Tuesday, February 24, 2009

Why linux keeps connected routes when link goes down?

I came across this interesting discussion on a particular behavior of linux. This issues was brought up by a system administrator who was facing an interesting situation. When the link of an interface goes down possibly due to hardware failure or cable pull out, the ip address and routes associated with that interface is retained until someone explicitly deletes it. This behavior is built into linux for more than 10 years and the reason for this was stated by David Miller.

The default behavior for a general purpose operating system is
to increase the likelyhood of successful communication.

And the way to maximize successful communication is to associate
addresses with the host rather than the interface.
It becomes clear why the developers decided to go with associating ip address with a particular node rather than an interface in the node. The problem with this implementation is relevant when linux is being used as a router. A router is a multi-homed host and tends to have multiple interfaces each connected to different network. So if a situation arises where the router finds a route entry to send a particular packet there are chances that the link may be down and packet never reaches the destination. Even if there are alternated routes to reach the particular destination it cannot be used as there is already an existing valid route with a interface that is down. Lennart Sorensen argued against David Miller's claim that different interface of the router might be connected to same network in which case the alternate interface can be taken. According to Lennart it still useless as we would end up having 2 route entries to the same destination with different interfaces and would pose the same problem when the first route entry points to an interface which is down. The no conclusion to this little problem as David points out in his replay to Lennart.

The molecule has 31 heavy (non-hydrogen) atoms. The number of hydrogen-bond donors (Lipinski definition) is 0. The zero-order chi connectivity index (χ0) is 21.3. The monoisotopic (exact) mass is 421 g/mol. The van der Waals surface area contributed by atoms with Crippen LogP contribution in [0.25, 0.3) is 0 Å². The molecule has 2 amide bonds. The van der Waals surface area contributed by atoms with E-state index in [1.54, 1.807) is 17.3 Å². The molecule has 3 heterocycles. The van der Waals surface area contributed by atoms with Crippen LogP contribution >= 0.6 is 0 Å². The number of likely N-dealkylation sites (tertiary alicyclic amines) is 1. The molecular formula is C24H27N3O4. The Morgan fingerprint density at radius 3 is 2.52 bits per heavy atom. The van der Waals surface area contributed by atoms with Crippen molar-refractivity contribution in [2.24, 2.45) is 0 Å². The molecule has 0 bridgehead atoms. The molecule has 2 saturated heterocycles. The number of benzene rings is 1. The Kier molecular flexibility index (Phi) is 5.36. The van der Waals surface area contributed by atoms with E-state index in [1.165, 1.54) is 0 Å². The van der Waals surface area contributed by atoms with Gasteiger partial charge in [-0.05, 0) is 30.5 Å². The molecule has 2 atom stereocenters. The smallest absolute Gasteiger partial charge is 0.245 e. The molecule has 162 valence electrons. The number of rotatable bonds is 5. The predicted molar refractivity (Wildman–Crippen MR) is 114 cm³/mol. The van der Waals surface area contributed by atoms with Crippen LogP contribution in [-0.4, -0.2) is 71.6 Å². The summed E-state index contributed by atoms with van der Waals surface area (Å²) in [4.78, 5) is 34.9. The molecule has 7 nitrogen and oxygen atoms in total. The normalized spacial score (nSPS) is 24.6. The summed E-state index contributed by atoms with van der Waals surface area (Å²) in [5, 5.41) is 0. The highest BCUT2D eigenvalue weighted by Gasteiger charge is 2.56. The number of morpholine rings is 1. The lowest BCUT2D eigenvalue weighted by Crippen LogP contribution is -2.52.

This decision was made at least 10 years ago, and if you think what we
have now is broken just imagine how much struff would explode if we
changed things.
All is not lost in this regard for people using linux as router. Stephen Hemminger suggested using quagga for this purpose. There are patches submitted to the quagga mailing list which does what Lennart wants without any modification to the kernel behaviour. Unfortunately those patches are not yet upstream in the quagga branch and has to be applied as patch. So in future would quagga become the routing management daemon for linux? Thats something we need to watch out.

Tuesday, February 3, 2009

Theory Behind Hiding Zipped File Under Jpg Image

The post Hiding Zipped File Under Jpg Image showed the steps to achieve data hiding in jpg. Since Ego was questioning the theory behind this, i decided to get my hands dirty and find the answer. To understand this, we need to understand the data structures of jpg image and zip files.
Lets bisect the jpg image first.
Jpg Header Format:

Start of Image (SOI) marker -- two bytes (FFD8)
JFIF marker (FFE0)

* length -- two bytes
* identifier -- five bytes: 4A, 46, 49, 46, 00 (the ASCII code equivalent of a zero terminated "JFIF" string)
* version -- two bytes: often 01, 02
o the most significant byte is used for major revisions
o the least significant byte for minor revisions

* units -- one byte: Units for the X and Y densities
o 0 => no units, X and Y specify the pixel aspect ratio
o 1 => X and Y are dots per inch
o 2 => X and Y are dots per cm
* Xdensity -- two bytes
* Ydensity -- two bytes
* Xthumbnail -- one byte: 0 = no thumbnail
* Ythumbnail -- one byte: 0 = no thumbnail